Ecophysiology of the marine cyanobacterium, Lyngbya majuscula (Oscillatoriaceae) in Moreton Bay, Australia (Page 1)  
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Ecophysiology of the marine cyanobacterium, Lyngbya majuscula (Oscillatoriaceae) in Moreton Bay, Australia

Large blooms of the marine cyanobacterium Lyngbya majuscula in Moreton Bay, Australia (27 degrees 05'S, 153 degrees 08'E) have been re-occurring for several years. A bloom was studied in Deception Bay (Northern Moreton Bay) in detail over the period January-March 2000. In situ data loggers and field sampling characterised various environmental parameters before and during the L. majuscula bloom. Various ecophysiological experiments were conducted on L. majuscula collected in the field and transported to the laboratory, including short-term (2h) C-14 incorporation rates and long-term (7 days) pulse amplitude modulated (PAM) fluorometry assessments of photosynthetic capacity. The effects of L. majuscula on various seagrasses in the bloom region were also assessed with repeated biomass sampling. The bloom commenced in January 2000 following usual December rainfall events, water temperatures in excess of 24 degrees C and high light conditions. This bloom expanded rapidly from 0 to a maximum extent of 8 km(2) over 55 days with an average biomass of 210 g(dw)(-1) m(-2) in late February, followed by a rapid decline in early April. Seagrass biomass, especially Syringodium isoetifolium, was found to decline in areas of dense L. majuscula accumulation. Dissolved and total nutrient concentrations did not differ significantly (P > 0.05) preceding or during the bloom. However, water samples from creeks discharging into the study region indicated elevated concentrations of total iron (2.7-80.6 ?M) and dissolved organic carbon (2.5-24.7 mg L-1), associated with low pH values (3.8-6.7). C-14 incorporation rates by L. majuscula were significantly (P < 0.05) elevated by additions of iron (5 ?M Fe), an organic chelator, ethylenediaminetetra-acetic acid (5 ?M EDTA) and phosphorus (5 ?M PO4-3). Photosynthetic capacity measured with PAM fluorometry was also stimulated by various nutrient additions, but not significantly (P > 0.05). These results suggest that the L. majuscula bloom may have been stimulated by bioavailable iron, perhaps complexed by dissolved organic carbon. The rapid bloom expansion observed may then have been sustained by additional inputs of nutrients (N and P) and iron through sediment efflux, stimulated by redox changes due to decomposing L. majuscula mats. (c) 2004 Elsevier B.V. All rights reserved.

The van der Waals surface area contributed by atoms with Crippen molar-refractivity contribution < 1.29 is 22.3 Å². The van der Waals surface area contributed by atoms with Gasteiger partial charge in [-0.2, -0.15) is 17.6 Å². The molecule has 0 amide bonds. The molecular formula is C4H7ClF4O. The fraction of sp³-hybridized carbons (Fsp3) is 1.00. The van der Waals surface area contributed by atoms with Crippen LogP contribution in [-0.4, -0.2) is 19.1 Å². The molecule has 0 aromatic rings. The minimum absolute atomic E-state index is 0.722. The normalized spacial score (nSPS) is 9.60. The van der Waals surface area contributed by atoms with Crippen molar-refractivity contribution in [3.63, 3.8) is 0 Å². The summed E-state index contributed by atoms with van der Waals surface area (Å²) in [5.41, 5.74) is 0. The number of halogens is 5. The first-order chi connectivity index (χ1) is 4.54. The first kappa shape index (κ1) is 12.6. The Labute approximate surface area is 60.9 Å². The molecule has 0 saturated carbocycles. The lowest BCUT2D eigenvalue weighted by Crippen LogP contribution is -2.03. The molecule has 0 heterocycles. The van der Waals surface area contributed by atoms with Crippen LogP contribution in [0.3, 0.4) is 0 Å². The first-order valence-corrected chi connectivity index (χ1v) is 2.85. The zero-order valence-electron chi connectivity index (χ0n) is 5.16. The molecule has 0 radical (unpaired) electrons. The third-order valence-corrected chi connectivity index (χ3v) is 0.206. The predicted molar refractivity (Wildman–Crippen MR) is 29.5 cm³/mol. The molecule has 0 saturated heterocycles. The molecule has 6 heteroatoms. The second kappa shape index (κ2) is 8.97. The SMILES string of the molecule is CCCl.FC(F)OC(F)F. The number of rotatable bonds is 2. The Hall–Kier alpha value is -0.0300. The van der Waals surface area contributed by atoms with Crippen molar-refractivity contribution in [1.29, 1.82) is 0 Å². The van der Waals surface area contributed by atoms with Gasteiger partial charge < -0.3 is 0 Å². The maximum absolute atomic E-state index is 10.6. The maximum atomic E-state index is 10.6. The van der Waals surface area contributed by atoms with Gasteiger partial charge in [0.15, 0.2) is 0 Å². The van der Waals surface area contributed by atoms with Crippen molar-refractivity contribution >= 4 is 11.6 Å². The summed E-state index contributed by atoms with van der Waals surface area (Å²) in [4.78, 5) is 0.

Keywords: Lyngbya majuscula, Moreton Bay, cyanobacteria, C-14 incorporation, PAM fluorometry, nutrient COASTAL, GROWTH

Author(s)Watkinson AJ, O'Neil JM, and Dennison WC
IAN Author(s)Bill Dennison
Journal / BookHarmful Algae 4 (4): 697-715
TypePaper | Journal Article
Location(s)Moreton Bay
Number of Pages19